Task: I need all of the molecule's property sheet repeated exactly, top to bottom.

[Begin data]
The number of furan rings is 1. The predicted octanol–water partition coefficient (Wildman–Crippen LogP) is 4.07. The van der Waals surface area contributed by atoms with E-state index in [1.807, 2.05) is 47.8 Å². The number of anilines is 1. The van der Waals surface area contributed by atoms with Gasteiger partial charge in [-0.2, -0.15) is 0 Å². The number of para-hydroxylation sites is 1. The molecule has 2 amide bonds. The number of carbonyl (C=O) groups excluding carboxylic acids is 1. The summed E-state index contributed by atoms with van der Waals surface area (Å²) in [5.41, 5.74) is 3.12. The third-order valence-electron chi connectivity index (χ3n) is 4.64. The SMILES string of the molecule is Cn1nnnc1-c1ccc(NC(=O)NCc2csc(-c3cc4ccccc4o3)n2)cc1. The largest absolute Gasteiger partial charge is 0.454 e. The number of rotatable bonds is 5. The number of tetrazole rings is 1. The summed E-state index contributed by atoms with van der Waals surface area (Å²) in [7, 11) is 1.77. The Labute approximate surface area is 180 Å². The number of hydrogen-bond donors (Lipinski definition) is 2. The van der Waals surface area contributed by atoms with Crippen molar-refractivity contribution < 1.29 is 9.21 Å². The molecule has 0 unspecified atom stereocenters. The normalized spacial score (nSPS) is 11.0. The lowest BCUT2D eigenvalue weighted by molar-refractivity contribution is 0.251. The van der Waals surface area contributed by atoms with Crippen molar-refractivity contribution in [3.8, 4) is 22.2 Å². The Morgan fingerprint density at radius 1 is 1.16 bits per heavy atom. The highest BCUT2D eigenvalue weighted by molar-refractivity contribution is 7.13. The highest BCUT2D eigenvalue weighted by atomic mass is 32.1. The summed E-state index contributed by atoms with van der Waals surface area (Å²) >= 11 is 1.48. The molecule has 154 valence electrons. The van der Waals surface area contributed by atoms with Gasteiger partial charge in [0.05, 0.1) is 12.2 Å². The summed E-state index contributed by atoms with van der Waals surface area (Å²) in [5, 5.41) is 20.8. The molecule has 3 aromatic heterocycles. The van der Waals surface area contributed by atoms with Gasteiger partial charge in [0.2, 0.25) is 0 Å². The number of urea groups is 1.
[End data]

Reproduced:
The number of furan rings is 1. The predicted octanol–water partition coefficient (Wildman–Crippen LogP) is 4.07. The van der Waals surface area contributed by atoms with E-state index in [1.807, 2.05) is 47.8 Å². The number of anilines is 1. The van der Waals surface area contributed by atoms with Gasteiger partial charge in [-0.2, -0.15) is 0 Å². The number of para-hydroxylation sites is 1. The molecule has 2 amide bonds. The number of carbonyl (C=O) groups excluding carboxylic acids is 1. The summed E-state index contributed by atoms with van der Waals surface area (Å²) in [5.41, 5.74) is 3.12. The third-order valence-electron chi connectivity index (χ3n) is 4.64. The SMILES string of the molecule is Cn1nnnc1-c1ccc(NC(=O)NCc2csc(-c3cc4ccccc4o3)n2)cc1. The largest absolute Gasteiger partial charge is 0.454 e. The number of rotatable bonds is 5. The number of tetrazole rings is 1. The summed E-state index contributed by atoms with van der Waals surface area (Å²) in [7, 11) is 1.77. The Labute approximate surface area is 180 Å². The number of hydrogen-bond donors (Lipinski definition) is 2. The van der Waals surface area contributed by atoms with Crippen molar-refractivity contribution < 1.29 is 9.21 Å². The molecule has 0 unspecified atom stereocenters. The normalized spacial score (nSPS) is 11.0. The lowest BCUT2D eigenvalue weighted by molar-refractivity contribution is 0.251. The van der Waals surface area contributed by atoms with Crippen molar-refractivity contribution in [3.8, 4) is 22.2 Å². The Morgan fingerprint density at radius 1 is 1.16 bits per heavy atom. The highest BCUT2D eigenvalue weighted by molar-refractivity contribution is 7.13. The highest BCUT2D eigenvalue weighted by atomic mass is 32.1. The summed E-state index contributed by atoms with van der Waals surface area (Å²) >= 11 is 1.48. The molecule has 154 valence electrons. The van der Waals surface area contributed by atoms with Gasteiger partial charge in [0.05, 0.1) is 12.2 Å². The summed E-state index contributed by atoms with van der Waals surface area (Å²) in [5, 5.41) is 20.8. The molecule has 3 aromatic heterocycles. The van der Waals surface area contributed by atoms with Gasteiger partial charge in [0.2, 0.25) is 0 Å². The number of urea groups is 1.